‘Monumental’: US backs waiving intellectual property protections for COVID-19 vaccines
The Biden administration said it will back an effort to waive intellectual property protections for COVID-19 vaccines that has been proposed as a way to make the vaccines more available and affordable for developing countries.
In a statement, U.S. Trade Representative Katherine Tai announced the administration’s support for the so-called TRIPS waiver — a proposal being discussed by the World Trade Organization’s Council for Trade-Related Aspects of Intellectual Property Rights that calls for temporarily suspending certain protections during the pandemic to allow more manufacturers to produce the vaccines.
The proposal was written by India and South Africa and has been cosponsored by a number of other countries.
“This is a global health crisis, and the extraordinary circumstances of the COVID-19 pandemic call for extraordinary measures,” Tai said in a statement. “The administration believes strongly in intellectual property protections, but in service of ending this pandemic, supports the waiver of those protections for COVID-19 vaccines.”
Tai said the U.S. “will actively participate in text-based negotiations” about the waiver but cautioned that negotiations “will take time.”
“The administration’s aim is to get as many safe and effective vaccines to as many people as fast as possible,” Tai said. “As our vaccine supply for the American people is secured, the administration will continue to ramp up its efforts working with the private sector and all possible partners to expand vaccine manufacturing and distribution. It will also work to increase the raw materials needed to produce those vaccines.”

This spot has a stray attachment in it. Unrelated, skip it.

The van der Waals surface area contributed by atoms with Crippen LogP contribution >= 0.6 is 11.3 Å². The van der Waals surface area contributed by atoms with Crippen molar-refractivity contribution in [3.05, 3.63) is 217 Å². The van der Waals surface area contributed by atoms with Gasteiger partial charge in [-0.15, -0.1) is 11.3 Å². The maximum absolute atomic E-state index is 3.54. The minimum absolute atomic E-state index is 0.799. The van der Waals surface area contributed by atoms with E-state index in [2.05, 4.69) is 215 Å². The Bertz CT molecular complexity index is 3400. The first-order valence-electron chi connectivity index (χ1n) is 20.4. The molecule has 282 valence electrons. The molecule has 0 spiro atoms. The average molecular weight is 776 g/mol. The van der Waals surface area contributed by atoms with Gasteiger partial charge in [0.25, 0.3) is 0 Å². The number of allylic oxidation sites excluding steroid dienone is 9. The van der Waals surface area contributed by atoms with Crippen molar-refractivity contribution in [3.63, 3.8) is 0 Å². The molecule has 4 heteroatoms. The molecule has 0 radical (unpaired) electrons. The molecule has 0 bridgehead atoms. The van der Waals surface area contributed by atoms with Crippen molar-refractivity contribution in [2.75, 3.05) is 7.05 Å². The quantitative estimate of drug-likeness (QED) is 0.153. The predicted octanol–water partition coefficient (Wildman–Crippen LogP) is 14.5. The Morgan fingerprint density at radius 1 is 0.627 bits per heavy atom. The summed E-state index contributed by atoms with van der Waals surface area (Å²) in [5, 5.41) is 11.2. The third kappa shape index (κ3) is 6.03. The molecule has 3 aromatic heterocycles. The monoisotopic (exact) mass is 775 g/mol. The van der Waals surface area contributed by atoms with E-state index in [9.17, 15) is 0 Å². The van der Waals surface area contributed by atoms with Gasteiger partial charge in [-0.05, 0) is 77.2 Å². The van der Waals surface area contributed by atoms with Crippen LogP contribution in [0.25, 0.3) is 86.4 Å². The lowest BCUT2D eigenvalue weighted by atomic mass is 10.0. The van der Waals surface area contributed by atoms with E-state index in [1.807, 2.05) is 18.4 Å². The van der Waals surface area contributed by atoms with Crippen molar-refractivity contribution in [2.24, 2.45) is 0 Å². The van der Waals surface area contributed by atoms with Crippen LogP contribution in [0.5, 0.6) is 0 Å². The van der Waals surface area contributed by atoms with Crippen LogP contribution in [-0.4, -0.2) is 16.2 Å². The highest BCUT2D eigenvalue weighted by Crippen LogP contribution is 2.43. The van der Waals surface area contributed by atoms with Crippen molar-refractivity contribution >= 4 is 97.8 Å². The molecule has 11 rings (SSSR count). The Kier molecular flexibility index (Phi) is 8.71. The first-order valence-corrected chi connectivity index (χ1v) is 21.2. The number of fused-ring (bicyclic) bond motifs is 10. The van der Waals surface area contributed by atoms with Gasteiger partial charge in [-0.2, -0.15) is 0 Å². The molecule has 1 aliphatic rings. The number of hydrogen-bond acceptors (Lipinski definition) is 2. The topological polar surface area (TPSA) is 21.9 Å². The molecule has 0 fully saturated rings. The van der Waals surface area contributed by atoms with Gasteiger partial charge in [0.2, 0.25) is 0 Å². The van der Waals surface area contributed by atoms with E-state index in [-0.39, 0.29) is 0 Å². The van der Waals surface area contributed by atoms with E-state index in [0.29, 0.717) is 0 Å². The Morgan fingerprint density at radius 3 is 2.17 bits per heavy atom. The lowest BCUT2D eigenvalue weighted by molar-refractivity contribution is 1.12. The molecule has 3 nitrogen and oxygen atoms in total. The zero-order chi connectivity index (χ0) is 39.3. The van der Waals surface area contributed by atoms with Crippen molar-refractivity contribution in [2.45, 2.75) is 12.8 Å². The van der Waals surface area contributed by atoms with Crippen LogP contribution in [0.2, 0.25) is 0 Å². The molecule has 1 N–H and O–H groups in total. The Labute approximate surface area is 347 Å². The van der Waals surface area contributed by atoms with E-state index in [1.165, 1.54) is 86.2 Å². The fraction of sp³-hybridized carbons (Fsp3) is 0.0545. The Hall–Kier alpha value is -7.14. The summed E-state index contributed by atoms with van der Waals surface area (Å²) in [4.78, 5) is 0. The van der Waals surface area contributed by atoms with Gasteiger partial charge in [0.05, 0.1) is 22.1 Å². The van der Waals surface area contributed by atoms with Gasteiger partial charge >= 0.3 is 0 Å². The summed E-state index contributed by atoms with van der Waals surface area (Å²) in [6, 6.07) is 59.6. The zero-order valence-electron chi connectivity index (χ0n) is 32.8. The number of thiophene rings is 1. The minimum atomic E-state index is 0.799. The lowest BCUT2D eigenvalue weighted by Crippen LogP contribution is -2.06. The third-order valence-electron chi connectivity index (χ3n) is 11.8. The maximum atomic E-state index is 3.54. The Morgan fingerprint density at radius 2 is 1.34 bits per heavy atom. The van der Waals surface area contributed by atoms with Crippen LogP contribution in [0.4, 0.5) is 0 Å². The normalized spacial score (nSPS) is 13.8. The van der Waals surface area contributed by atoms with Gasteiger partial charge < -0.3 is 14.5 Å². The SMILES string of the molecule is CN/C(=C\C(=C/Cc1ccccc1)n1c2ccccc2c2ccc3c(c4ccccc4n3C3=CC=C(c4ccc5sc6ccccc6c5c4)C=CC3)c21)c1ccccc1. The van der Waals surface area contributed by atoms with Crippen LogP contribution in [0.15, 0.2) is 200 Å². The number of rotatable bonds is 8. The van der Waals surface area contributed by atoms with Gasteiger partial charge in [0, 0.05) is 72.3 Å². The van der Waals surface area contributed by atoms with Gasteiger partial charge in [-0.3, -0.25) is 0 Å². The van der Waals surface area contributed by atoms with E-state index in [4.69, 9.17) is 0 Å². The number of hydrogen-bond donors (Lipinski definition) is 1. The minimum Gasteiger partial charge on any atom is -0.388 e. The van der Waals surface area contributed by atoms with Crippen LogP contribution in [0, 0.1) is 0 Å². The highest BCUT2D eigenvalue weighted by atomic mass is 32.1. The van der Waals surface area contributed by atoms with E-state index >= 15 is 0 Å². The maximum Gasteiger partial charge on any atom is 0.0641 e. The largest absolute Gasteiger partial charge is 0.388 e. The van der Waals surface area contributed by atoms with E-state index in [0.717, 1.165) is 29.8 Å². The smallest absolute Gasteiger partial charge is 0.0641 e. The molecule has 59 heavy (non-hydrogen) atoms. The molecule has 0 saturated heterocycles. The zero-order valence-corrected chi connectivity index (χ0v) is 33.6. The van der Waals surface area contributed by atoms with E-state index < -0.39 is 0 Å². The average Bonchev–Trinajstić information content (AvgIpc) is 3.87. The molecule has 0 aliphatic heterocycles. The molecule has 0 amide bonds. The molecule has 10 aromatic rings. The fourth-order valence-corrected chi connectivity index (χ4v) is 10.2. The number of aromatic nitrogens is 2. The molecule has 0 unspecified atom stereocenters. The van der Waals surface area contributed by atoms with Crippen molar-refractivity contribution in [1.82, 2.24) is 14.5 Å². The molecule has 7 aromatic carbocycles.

The announcement garnered support, including from WHO Director-General Tedros Adhanom Ghebreyesus, PhD, MSc, who called it a “monumental moment” in the fight against COVID-19.
“I commend the U.S. for this historic decision for vaccine equity, prioritizing the well-being of all people everywhere at a critical time,” he said in a statement. “Now let's all move together swiftly, in solidarity, building on the ingenuity and commitment of scientists who produced life-saving COVID-19 vaccines.”
Others were critical of the decision, including former FDA acting chief scientist Luciana Borio, MD, who advised the Biden-Harris transition team on COVID-19.
“Sadly, this action won't help get more vaccines available to the world. There is no reason to celebrate,” Borio, who is vice president of technical staff at the nonprofit venture capital firm In-Q-Tel, tweeted. “We wouldn't have our amazing vaccines without U.S. innovative companies. These vaccines are hard to develop and manufacture, and our companies do that most efficiently.”